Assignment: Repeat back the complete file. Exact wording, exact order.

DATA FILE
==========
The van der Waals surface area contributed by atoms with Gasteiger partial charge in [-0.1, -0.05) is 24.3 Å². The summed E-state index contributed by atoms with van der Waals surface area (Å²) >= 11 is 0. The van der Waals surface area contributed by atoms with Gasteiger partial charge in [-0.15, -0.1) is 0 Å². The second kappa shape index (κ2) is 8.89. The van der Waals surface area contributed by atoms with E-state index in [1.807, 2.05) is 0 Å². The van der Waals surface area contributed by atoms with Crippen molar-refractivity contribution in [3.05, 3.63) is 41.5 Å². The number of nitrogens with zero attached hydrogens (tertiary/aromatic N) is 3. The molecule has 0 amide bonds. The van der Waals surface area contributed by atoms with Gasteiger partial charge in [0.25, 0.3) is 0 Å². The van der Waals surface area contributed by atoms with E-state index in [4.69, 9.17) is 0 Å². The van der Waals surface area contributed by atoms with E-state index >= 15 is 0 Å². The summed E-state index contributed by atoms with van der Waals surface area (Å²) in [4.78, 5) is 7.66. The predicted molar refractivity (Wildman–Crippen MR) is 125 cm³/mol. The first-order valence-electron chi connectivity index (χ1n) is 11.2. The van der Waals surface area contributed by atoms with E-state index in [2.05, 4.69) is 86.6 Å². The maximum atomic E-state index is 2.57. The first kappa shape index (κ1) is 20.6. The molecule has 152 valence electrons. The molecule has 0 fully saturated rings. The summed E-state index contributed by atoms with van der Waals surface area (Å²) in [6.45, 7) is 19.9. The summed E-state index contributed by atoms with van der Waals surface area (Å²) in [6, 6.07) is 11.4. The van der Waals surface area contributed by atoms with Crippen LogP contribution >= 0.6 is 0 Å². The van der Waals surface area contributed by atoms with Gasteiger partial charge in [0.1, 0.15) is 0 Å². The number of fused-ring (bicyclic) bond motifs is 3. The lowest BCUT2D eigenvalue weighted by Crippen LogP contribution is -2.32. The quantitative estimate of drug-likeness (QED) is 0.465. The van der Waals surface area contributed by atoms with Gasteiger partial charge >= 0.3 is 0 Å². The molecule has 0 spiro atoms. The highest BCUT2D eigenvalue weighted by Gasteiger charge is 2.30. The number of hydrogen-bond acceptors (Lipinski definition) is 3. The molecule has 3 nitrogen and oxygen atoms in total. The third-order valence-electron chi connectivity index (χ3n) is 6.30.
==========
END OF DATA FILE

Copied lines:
The van der Waals surface area contributed by atoms with Gasteiger partial charge in [-0.1, -0.05) is 24.3 Å². The summed E-state index contributed by atoms with van der Waals surface area (Å²) >= 11 is 0. The van der Waals surface area contributed by atoms with Gasteiger partial charge in [-0.15, -0.1) is 0 Å². The second kappa shape index (κ2) is 8.89. The van der Waals surface area contributed by atoms with E-state index in [1.807, 2.05) is 0 Å². The van der Waals surface area contributed by atoms with Crippen molar-refractivity contribution in [3.05, 3.63) is 41.5 Å². The number of nitrogens with zero attached hydrogens (tertiary/aromatic N) is 3. The molecule has 0 amide bonds. The van der Waals surface area contributed by atoms with Gasteiger partial charge in [0.25, 0.3) is 0 Å². The van der Waals surface area contributed by atoms with E-state index in [4.69, 9.17) is 0 Å². The van der Waals surface area contributed by atoms with E-state index >= 15 is 0 Å². The summed E-state index contributed by atoms with van der Waals surface area (Å²) in [4.78, 5) is 7.66. The predicted molar refractivity (Wildman–Crippen MR) is 125 cm³/mol. The first-order valence-electron chi connectivity index (χ1n) is 11.2. The van der Waals surface area contributed by atoms with E-state index in [2.05, 4.69) is 86.6 Å². The maximum atomic E-state index is 2.57. The first kappa shape index (κ1) is 20.6. The molecule has 152 valence electrons. The molecule has 0 fully saturated rings. The summed E-state index contributed by atoms with van der Waals surface area (Å²) in [6.45, 7) is 19.9. The summed E-state index contributed by atoms with van der Waals surface area (Å²) in [6, 6.07) is 11.4. The van der Waals surface area contributed by atoms with Crippen LogP contribution >= 0.6 is 0 Å². The van der Waals surface area contributed by atoms with Gasteiger partial charge in [0.1, 0.15) is 0 Å². The number of fused-ring (bicyclic) bond motifs is 3. The lowest BCUT2D eigenvalue weighted by Crippen LogP contribution is -2.32. The quantitative estimate of drug-likeness (QED) is 0.465. The van der Waals surface area contributed by atoms with Gasteiger partial charge >= 0.3 is 0 Å². The molecule has 0 spiro atoms. The highest BCUT2D eigenvalue weighted by Gasteiger charge is 2.30. The number of hydrogen-bond acceptors (Lipinski definition) is 3. The molecule has 3 nitrogen and oxygen atoms in total. The third-order valence-electron chi connectivity index (χ3n) is 6.30.